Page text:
Both are showing as a double feature today through Sunday at the 112 Drive In. On Friday “Jaws” plays at 9 p.m. with “Jurassic Park’ to follow. On Saturday and Sunday, Jurassic Park opens the double feature at 9 p.m. with “Jaws” to follow.

Jaws (1975)

The lore behind the shooting of “Jaws” is almost as well known as the now classic tale of the 20-foot great white shark that plagues the waters surrounding the northeastern island of Amity during the beaches busiest time, the Fourth of July weekend.

Spielberg’s original idea for the 1975 film that paved the way for all summer blockbusters to follow wasn’t a minimalist approach. His plan was for the mechanical shark to be front and center, the star of the show.

However, the fake shark’s mechanics didn’t agree with salt water, and most of “Bruce’s” (the shark’s nickname) scenes had to be scrapped because of malfunctions. Spielberg instead used music and and a first-person view from the shark’s vantage point to build suspense and horror more effectively than he could have done with hapless shark.

John Williams’ masterful score gave the film more bite than any mechanical shark could provide, and the views from the shark’s perspective were a masterstroke of Spielberg’s inventiveness, creating a supremely suspenseful film that works on almost all levels some 45 years later.

In fact, the scenes with the shark — which was state of the art at the time — are some of the least effective in the film. At the film’s climax when the shark chomps down on shark hunter Quint (Robert Shaw), it’s a gruesome scene, but less so by how artificial the beast actually looks out of the water.

Though “Jaws” is a blockbuster, it’s also a rough-edged film of the 1970s with gritty and nuanced performances by Shaw, Richard Dreyfuss as Hooper, and Roy Scheider as Chief Brody. As much as Spielberg and Williams’ technique and artistry make “Jaws” a classic, Scheider, Dreyfuss, and Shaw give the film viscera, muscle, sinew, and heart with their performances. Their reactions to each other and the shark make you believe what you’re seeing on the screen could actually happen. That’s tough duty.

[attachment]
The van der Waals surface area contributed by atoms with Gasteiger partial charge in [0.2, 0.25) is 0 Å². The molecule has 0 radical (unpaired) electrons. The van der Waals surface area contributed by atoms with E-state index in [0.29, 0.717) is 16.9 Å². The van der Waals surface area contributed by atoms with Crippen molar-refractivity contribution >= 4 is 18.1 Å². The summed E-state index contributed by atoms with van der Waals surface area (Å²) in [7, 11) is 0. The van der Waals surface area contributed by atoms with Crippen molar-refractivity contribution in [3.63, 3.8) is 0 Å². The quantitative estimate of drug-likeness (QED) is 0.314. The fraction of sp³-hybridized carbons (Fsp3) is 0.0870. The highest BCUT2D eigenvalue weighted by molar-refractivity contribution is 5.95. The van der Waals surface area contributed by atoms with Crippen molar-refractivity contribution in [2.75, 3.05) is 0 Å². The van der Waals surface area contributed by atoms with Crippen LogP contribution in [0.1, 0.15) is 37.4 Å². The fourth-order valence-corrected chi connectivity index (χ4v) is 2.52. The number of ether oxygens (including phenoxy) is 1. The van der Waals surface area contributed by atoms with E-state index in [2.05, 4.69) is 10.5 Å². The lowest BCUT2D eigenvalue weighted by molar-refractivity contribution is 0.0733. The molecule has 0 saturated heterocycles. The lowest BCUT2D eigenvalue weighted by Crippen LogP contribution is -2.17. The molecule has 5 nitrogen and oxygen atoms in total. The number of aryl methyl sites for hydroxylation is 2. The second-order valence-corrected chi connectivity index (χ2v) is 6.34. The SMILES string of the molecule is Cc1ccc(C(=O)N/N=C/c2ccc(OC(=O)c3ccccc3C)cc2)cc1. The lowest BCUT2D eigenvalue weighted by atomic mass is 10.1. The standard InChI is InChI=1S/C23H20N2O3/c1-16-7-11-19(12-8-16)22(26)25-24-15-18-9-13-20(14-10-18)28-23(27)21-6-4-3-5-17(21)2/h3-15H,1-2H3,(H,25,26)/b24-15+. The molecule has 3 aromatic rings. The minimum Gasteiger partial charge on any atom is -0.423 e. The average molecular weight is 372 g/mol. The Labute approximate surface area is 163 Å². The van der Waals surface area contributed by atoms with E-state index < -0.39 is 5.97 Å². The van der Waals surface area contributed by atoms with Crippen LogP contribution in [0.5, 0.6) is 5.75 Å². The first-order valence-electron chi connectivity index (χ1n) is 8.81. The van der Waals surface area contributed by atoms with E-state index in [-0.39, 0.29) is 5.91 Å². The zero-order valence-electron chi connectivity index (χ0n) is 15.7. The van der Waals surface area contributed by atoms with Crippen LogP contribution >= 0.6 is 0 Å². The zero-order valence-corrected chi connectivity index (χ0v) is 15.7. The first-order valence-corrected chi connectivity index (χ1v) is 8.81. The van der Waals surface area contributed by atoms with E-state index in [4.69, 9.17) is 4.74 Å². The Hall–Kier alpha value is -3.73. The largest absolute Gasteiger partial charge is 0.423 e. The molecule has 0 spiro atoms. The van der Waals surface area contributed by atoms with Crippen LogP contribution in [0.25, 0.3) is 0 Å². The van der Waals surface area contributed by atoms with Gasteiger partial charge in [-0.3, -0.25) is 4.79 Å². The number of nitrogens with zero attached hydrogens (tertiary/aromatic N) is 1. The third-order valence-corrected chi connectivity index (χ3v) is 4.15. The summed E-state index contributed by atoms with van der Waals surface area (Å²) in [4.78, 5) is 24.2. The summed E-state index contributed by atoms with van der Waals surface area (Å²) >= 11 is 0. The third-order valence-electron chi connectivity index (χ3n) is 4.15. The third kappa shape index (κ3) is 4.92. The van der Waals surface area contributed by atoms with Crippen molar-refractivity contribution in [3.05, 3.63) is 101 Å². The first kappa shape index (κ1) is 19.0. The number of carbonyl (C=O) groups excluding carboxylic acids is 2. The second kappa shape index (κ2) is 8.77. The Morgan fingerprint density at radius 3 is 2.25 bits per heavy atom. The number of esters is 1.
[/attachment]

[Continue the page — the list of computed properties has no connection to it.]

“Jaws” was one of Spielberg’s first films, but I still classify it among his best along with “Schindler’s List” and “Amistad.” I don’t have a personal top 10 or 25 list of favorite movies, but if I did “Jaws” would be near the top.

Jurassic Park (1993)

I don’t regard “Jurassic Park” quite as highly as I do “Jaws,” but it’s still a fantastic thrill-ride of a movie that deserves all the love and credit it receives.

Despite two and half decades passing and four sequels being made, Spielberg’s original adventure to the island of Isla Nublar is just as scary, thrilling, and fun as the day it opened back in 1993.

The computer-generated imagery by Industrial Light and Magic still holds up today and remains more effective than most of the CGI we see in films today.

Sir Richard Attenborough plays philanthropist John Hammond who heads a team of researchers who figure out how to clone dinosaurs from ancient DNA, harvested from amber deposits. Hammond is building a theme park around the re-born creatures to monetize his research and discovery.

Sam Neill, Laura Dern, and Jeff Goldblum play a trio of doctors who are invited by Hammond to marvel at his work along with his grandchildren Lex and Tim before the park opens to the public. Of course the tour goes awry when a tropical storm hits the island and some of the more dangerous dinos escape and begin to track and attack the visitors.

The film is a grand spectacle of filmmaking with Spielberg perfectly using CGI to amplify his cautionary of tale of science run amok as told through eyes of both scientists and children.

In “Jaws” Spielberg withheld the shark early in the film to create thrills, but he showed exactly how tense he could make a movie by showing everything with “Jurassic Park.” The CGI effects remain among the best ever put to film.

The scene where the velociraptors stalk the two children in the theme park’s kitchen is an unnervingly wonderful piece of filmmaking that’s as strong a scene as has ever been shot in a monster film.

Like “Jaws” it has too many great scenes to rehash, but “Jurassic Park” stands not only as the best fantasy/horror film of the 1990s, but also one of the best movies of the decade.